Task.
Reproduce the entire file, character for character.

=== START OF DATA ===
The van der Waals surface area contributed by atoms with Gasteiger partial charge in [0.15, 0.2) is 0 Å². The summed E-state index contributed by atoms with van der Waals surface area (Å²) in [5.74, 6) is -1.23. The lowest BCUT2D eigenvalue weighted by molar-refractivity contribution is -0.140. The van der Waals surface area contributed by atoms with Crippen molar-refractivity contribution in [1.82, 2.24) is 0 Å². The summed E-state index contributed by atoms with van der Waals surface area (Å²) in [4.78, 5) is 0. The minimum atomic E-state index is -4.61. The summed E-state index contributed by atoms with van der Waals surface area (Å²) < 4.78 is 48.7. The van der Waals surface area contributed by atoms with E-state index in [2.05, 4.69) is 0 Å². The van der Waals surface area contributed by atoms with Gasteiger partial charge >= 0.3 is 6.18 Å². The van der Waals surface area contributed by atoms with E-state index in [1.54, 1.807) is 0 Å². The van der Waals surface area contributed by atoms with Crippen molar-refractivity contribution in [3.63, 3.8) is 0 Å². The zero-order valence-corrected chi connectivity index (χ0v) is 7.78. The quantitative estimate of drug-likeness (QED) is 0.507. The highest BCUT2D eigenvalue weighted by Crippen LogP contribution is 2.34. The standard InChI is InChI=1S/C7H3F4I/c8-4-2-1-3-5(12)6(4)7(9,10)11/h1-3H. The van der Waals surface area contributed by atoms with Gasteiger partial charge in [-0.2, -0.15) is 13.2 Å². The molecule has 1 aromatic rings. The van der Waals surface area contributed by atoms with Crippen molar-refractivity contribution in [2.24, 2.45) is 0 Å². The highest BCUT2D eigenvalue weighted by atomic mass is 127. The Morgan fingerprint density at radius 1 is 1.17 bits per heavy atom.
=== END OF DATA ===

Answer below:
The van der Waals surface area contributed by atoms with Gasteiger partial charge in [0.15, 0.2) is 0 Å². The summed E-state index contributed by atoms with van der Waals surface area (Å²) in [5.74, 6) is -1.23. The lowest BCUT2D eigenvalue weighted by molar-refractivity contribution is -0.140. The van der Waals surface area contributed by atoms with Crippen molar-refractivity contribution in [1.82, 2.24) is 0 Å². The summed E-state index contributed by atoms with van der Waals surface area (Å²) in [4.78, 5) is 0. The minimum atomic E-state index is -4.61. The summed E-state index contributed by atoms with van der Waals surface area (Å²) < 4.78 is 48.7. The van der Waals surface area contributed by atoms with E-state index in [2.05, 4.69) is 0 Å². The van der Waals surface area contributed by atoms with Gasteiger partial charge >= 0.3 is 6.18 Å². The van der Waals surface area contributed by atoms with E-state index in [1.54, 1.807) is 0 Å². The van der Waals surface area contributed by atoms with Crippen molar-refractivity contribution in [3.63, 3.8) is 0 Å². The zero-order valence-corrected chi connectivity index (χ0v) is 7.78. The quantitative estimate of drug-likeness (QED) is 0.507. The highest BCUT2D eigenvalue weighted by Crippen LogP contribution is 2.34. The standard InChI is InChI=1S/C7H3F4I/c8-4-2-1-3-5(12)6(4)7(9,10)11/h1-3H. The van der Waals surface area contributed by atoms with Gasteiger partial charge in [-0.2, -0.15) is 13.2 Å². The molecule has 1 aromatic rings. The van der Waals surface area contributed by atoms with Crippen molar-refractivity contribution in [2.24, 2.45) is 0 Å². The highest BCUT2D eigenvalue weighted by atomic mass is 127. The Morgan fingerprint density at radius 1 is 1.17 bits per heavy atom.